], to achieving a generalist or specialist doctor, depending on the doctor’s characteristics including their attributes, values and desires and how these intersect with their exposures over time.
The final theory reinforces, with some degree of nuance, elements of the original hypothesis about how choice is made, through the theory of reciprocal determinism. This includes depicting that personal cognitive, social/environmental components and conditioning plays a strong role in generalist or specialist choice [38
]. Various CMO configurations have the potential to work in synchrony and nudge towards a tipping point of choice to be a generalist or specialist doctor, particularly where these may intersect and build momentum over time. No one CMO configuration within the theory is considered causal, but together these configurations contribute to the emergence of generalist or specialist choice.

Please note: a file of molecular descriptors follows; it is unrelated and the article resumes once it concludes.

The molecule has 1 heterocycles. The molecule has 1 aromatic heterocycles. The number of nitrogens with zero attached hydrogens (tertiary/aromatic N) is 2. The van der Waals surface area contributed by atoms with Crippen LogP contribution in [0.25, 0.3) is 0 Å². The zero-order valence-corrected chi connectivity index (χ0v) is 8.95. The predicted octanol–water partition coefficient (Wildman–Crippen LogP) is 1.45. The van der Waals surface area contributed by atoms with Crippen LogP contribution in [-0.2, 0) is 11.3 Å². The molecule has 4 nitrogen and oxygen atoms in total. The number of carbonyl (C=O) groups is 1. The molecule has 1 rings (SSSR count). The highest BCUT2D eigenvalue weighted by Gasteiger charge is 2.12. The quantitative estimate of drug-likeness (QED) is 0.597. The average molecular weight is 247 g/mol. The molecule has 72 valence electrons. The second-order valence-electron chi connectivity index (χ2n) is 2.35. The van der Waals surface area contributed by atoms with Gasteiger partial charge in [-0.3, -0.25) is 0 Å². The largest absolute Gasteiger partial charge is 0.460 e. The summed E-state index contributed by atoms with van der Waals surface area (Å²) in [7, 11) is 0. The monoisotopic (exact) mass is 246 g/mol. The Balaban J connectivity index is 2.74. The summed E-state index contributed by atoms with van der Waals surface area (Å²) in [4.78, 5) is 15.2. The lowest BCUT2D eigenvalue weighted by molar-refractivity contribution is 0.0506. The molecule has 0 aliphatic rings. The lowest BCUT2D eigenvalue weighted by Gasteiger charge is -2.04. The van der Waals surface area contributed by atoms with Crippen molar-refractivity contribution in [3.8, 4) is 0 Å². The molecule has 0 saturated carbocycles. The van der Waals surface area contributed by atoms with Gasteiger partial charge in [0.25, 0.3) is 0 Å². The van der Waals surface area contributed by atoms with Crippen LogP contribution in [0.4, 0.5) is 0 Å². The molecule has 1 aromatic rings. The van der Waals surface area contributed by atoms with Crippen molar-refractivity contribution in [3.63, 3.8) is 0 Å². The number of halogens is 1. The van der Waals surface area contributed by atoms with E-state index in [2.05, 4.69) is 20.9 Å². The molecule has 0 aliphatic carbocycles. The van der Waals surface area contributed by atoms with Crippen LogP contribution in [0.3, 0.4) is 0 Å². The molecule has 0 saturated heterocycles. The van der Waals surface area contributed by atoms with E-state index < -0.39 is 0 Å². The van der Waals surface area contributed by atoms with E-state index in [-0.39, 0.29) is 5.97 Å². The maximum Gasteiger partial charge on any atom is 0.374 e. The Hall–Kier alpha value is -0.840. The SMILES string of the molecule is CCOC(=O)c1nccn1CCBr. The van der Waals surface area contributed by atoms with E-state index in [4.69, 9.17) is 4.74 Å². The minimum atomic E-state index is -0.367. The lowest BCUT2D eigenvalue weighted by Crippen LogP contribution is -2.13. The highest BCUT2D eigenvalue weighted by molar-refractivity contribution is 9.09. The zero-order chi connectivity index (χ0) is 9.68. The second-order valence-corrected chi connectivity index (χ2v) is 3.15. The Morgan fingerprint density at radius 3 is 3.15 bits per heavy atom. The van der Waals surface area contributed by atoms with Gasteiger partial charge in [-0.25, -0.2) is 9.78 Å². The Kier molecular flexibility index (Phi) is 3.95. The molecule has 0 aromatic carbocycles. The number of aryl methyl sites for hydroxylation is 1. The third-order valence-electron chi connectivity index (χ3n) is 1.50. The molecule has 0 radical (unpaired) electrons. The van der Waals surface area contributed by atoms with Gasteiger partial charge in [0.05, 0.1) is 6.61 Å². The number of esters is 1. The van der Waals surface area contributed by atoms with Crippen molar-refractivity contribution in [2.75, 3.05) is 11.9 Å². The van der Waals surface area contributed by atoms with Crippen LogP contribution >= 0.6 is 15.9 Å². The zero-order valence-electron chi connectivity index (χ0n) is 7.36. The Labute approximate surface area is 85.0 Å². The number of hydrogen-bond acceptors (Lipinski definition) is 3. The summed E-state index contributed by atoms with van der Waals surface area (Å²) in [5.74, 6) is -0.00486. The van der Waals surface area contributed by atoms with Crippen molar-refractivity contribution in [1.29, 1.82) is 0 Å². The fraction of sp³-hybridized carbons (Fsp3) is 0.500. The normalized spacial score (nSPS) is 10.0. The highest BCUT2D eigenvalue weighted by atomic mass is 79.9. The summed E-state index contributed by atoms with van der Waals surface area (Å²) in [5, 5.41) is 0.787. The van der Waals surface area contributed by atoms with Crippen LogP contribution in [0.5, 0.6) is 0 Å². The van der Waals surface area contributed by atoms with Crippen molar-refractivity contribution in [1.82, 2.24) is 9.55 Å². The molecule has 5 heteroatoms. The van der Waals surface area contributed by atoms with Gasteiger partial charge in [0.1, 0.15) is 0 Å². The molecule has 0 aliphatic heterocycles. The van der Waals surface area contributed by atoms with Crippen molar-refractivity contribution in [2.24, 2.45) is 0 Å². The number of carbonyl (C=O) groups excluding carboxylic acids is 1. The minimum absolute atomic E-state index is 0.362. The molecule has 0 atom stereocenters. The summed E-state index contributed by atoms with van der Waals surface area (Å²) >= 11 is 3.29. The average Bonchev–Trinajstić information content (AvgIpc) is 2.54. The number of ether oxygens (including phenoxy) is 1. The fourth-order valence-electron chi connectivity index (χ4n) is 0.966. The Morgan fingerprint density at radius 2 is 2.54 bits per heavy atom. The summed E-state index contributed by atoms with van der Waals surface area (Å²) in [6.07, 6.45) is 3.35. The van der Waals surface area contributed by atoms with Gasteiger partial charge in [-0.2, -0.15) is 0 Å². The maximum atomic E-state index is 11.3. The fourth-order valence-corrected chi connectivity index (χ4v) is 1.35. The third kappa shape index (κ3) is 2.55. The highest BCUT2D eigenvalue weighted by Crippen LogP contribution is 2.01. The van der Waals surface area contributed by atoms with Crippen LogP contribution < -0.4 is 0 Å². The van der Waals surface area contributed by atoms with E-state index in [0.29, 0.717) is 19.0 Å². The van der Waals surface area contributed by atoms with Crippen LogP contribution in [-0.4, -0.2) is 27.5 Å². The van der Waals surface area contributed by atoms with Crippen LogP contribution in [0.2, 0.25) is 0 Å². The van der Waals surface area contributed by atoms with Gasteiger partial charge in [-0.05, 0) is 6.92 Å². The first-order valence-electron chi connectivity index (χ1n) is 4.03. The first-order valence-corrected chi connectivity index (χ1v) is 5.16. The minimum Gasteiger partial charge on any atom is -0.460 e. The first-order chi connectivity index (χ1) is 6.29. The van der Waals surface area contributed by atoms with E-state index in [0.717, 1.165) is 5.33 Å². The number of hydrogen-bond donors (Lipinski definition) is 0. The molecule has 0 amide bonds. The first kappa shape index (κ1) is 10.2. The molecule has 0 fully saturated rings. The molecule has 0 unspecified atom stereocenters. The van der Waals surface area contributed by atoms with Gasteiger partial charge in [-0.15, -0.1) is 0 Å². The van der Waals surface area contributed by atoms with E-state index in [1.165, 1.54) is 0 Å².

Some triggers were stronger for some doctors than others. But our findings provide an understanding of a full range of ways that choice-making can be affected. This includes the context of the doctor and timing by which choice is triggered, whereby our findings have the potential to holistically inform education, training and workforce strategies for better uptake of generalist doctors and the distribution of rural doctors [7
Although we present this theory as driving the outcome (positive direction), it can also produce negative outcomes, if patterns of generalist decision-making are suppressed, or insufficient triggers are mounted. Thus, the theory may have greatest utility if used to design holistic policies and programs that promote multiple pro-generalist decision patterns and dampen many of the pro-specialist ones.